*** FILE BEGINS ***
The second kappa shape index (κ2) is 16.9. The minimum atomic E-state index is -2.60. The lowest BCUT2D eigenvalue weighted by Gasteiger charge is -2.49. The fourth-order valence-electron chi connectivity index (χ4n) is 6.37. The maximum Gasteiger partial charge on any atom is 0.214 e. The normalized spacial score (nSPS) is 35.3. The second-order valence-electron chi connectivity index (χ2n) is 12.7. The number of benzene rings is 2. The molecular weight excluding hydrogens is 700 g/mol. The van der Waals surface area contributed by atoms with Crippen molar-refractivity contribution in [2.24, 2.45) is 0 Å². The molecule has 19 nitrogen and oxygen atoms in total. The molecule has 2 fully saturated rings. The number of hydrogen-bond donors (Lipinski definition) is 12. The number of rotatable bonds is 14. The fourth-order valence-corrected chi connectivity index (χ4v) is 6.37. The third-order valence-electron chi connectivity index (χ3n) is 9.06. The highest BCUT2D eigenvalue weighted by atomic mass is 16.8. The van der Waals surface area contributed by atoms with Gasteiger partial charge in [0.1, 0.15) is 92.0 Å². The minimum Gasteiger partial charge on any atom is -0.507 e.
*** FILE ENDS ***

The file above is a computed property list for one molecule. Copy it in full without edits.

The second kappa shape index (κ2) is 16.9. The minimum atomic E-state index is -2.60. The lowest BCUT2D eigenvalue weighted by Gasteiger charge is -2.49. The fourth-order valence-electron chi connectivity index (χ4n) is 6.37. The maximum Gasteiger partial charge on any atom is 0.214 e. The normalized spacial score (nSPS) is 35.3. The second-order valence-electron chi connectivity index (χ2n) is 12.7. The number of benzene rings is 2. The molecular weight excluding hydrogens is 700 g/mol. The van der Waals surface area contributed by atoms with Crippen molar-refractivity contribution in [2.24, 2.45) is 0 Å². The molecule has 19 nitrogen and oxygen atoms in total. The molecule has 2 fully saturated rings. The number of hydrogen-bond donors (Lipinski definition) is 12. The number of rotatable bonds is 14. The fourth-order valence-corrected chi connectivity index (χ4v) is 6.37. The third-order valence-electron chi connectivity index (χ3n) is 9.06. The highest BCUT2D eigenvalue weighted by atomic mass is 16.8. The van der Waals surface area contributed by atoms with Gasteiger partial charge in [0.1, 0.15) is 92.0 Å². The minimum Gasteiger partial charge on any atom is -0.507 e.